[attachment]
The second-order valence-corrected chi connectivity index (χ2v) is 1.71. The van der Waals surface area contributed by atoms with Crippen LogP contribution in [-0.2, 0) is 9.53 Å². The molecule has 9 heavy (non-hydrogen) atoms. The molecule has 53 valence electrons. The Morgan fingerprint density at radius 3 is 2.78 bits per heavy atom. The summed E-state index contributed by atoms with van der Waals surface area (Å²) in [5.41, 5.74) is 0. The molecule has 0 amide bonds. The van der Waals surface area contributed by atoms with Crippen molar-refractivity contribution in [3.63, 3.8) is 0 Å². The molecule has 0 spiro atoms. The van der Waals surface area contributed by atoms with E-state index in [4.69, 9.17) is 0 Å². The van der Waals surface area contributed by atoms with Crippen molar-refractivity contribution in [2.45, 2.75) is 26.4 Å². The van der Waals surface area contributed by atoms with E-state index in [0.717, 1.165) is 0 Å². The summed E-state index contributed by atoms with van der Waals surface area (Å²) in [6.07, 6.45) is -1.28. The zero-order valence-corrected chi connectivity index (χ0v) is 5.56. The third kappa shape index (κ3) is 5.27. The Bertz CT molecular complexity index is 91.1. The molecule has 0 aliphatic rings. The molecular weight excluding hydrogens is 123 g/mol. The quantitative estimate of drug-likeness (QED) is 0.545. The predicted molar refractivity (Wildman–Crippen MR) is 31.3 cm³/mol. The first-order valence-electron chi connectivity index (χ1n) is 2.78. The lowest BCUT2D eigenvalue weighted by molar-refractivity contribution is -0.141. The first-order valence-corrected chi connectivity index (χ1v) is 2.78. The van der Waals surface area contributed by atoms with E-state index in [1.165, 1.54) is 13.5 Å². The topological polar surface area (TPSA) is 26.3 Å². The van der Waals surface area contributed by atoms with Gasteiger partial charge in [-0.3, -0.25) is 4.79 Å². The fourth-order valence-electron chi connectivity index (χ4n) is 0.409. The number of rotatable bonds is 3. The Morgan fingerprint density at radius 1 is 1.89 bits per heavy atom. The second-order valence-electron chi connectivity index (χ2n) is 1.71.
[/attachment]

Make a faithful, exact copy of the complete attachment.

The second-order valence-corrected chi connectivity index (χ2v) is 1.71. The van der Waals surface area contributed by atoms with Crippen LogP contribution in [-0.2, 0) is 9.53 Å². The molecule has 9 heavy (non-hydrogen) atoms. The molecule has 53 valence electrons. The Morgan fingerprint density at radius 3 is 2.78 bits per heavy atom. The summed E-state index contributed by atoms with van der Waals surface area (Å²) in [5.41, 5.74) is 0. The molecule has 0 amide bonds. The van der Waals surface area contributed by atoms with Crippen molar-refractivity contribution in [3.63, 3.8) is 0 Å². The molecule has 0 spiro atoms. The van der Waals surface area contributed by atoms with E-state index in [4.69, 9.17) is 0 Å². The van der Waals surface area contributed by atoms with Crippen molar-refractivity contribution in [2.45, 2.75) is 26.4 Å². The van der Waals surface area contributed by atoms with E-state index in [0.717, 1.165) is 0 Å². The summed E-state index contributed by atoms with van der Waals surface area (Å²) in [6.07, 6.45) is -1.28. The zero-order valence-corrected chi connectivity index (χ0v) is 5.56. The third kappa shape index (κ3) is 5.27. The Bertz CT molecular complexity index is 91.1. The molecule has 0 aliphatic rings. The molecular weight excluding hydrogens is 123 g/mol. The quantitative estimate of drug-likeness (QED) is 0.545. The predicted molar refractivity (Wildman–Crippen MR) is 31.3 cm³/mol. The first-order valence-electron chi connectivity index (χ1n) is 2.78. The lowest BCUT2D eigenvalue weighted by molar-refractivity contribution is -0.141. The first-order valence-corrected chi connectivity index (χ1v) is 2.78. The van der Waals surface area contributed by atoms with E-state index in [1.165, 1.54) is 13.5 Å². The topological polar surface area (TPSA) is 26.3 Å². The van der Waals surface area contributed by atoms with Gasteiger partial charge in [-0.3, -0.25) is 4.79 Å². The fourth-order valence-electron chi connectivity index (χ4n) is 0.409. The number of rotatable bonds is 3. The Morgan fingerprint density at radius 1 is 1.89 bits per heavy atom. The second-order valence-electron chi connectivity index (χ2n) is 1.71.